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Saturday, 3 September 2016

Committee of Public Accounts - Written evidence from the Chief Executive, Action against Medical Accidents (Part 1)


Over a series of Articles we intend to look at the Committee of Public Accounts - Written evidence from the Chief Executive, Action against Medical Accidents.

This is a Published Article taken directly from the Publications Page of www.parliament.uk

You can jump straight to the full publication here

We, at Edith Ellen HQ, have been very interested in the AvMA a national charity working towards Patient Safety and Justice for Patients when "things go wrong".


The main points of this Article are


  • whether the CQC should be more proactive in following up indicators of potential patient safety lapses, drawing on our research on implementation of Patient Safety Alerts issued by the National Patient Safety Agency (NPSA);
  • whether the CQC does enough to regulate openness and transparency, both with respect to promoting the protection and support of whistleblowers, and openness with patients/their relatives when things go wrong;
  • whether the CQC engages appropriately with the public; and
  • whether the CQC’s remit is too wide.

With these main points in mind we are jumping to Point 4 of the published article:

Does the CQC do enough to provide openness and transparency with patients?

"As part of its campaign for a statutory “duty of candour” with patients, AvMA has advocated that such a duty be made explicit and given statutory force by it being a specific regulation in the CQC’s registration regulations"

4.1 AvMA has been in discussion with the CQC for two years about how the CQC could help ensure that patients or their families are dealt with openly and honestly when things go wrong and cause harm. This is considered a fundamental essential part of patient safety as well as an ethical requirement. The CQC has consistently said how seriously they take this issue, but AvMA believe that their actions with regard to this, seriously call into question its commitment to do all it can to promote and regulate it, and the judgement of its leadership.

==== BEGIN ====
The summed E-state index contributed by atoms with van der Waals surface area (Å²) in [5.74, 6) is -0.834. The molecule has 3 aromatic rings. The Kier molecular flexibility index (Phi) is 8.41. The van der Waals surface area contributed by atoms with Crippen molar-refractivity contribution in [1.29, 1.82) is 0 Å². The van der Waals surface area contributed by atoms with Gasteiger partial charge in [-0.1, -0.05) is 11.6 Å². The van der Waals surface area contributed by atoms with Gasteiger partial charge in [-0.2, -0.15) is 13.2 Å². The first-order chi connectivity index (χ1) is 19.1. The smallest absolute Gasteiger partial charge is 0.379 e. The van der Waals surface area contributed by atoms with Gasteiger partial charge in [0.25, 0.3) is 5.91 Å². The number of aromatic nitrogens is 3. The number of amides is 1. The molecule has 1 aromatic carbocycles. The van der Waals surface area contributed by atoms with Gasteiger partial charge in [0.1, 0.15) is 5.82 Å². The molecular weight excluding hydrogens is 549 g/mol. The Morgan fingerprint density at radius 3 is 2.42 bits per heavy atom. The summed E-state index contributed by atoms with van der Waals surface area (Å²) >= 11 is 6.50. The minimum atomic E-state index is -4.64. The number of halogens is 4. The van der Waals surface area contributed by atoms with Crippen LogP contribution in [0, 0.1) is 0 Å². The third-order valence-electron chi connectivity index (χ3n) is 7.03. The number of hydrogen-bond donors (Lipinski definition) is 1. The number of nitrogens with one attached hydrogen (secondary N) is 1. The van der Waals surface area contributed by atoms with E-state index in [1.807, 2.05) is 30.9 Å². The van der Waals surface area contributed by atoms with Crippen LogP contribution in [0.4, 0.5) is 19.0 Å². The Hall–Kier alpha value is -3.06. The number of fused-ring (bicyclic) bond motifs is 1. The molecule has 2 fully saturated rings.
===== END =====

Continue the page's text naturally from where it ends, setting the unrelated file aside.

4.2 As part of its campaign for a statutory “duty of candour” with patients, AvMA has advocated that such a duty be made explicit and given statutory force by it being a specific regulation in the CQC’s registration regulations.

4.3 CQC staff have consistently told AvMA that they had to remain neutral on what should or should not be in their registration regulations, as this was a matter for the Department of Health. However, they reassured AvMA that should the Department be minded to introduce this, that they (the CQC) would be happy and able to regulate it. Indeed, in April 2010 the CQC’s regulations were amended to include a statutory requirement for registered providers to report to the CQC patient safety incidents which have caused moderate or serious harm to patients. It clearly feels able to cope with regulating this, and there is an obvious irony that has been created with it being a statutory requirement to report anonymised details of these incidents to the CQC, whilst it is not a requirement to be open with the patient/their family.

4.4 The new coalition government has a policy of introducing a “requirement” to be open with patients when things go wrong. It recently announced its intention to introduce such a “Duty of Candour” as a contractual duty as part of the commissioning process (with NHS hospitals only). Ministers have rejected the option preferred by AvMA, other patients’ groups and many other commentators to give the duty statutory force in the CQC’s regulations. In justifying this decision, Ministers have relied heavily on comments from the CQC themselves that they could not cope with regulating this.

4.5 AvMA believes that not only has the CQC been duplicitous about this, but their actions seriously call into question the judgement of its leaders. Furthermore we believe that if it were to be correct that the CQC could not cope with including a duty of candour in its regulations, then this calls into question its ability to cope with regulating many of the other essential standards already in its regulations.

4.6 Ironically, the chief organisation with responsibility for upholding standards, the CQC, may go down in history as being the main reason why perhaps the biggest advance in patient safety and patient rights since the NHS began—a statutory duty of candour—was not achieved. The CQC should be ashamed of itself for not showing more insight and leadership, and failing to be honest.
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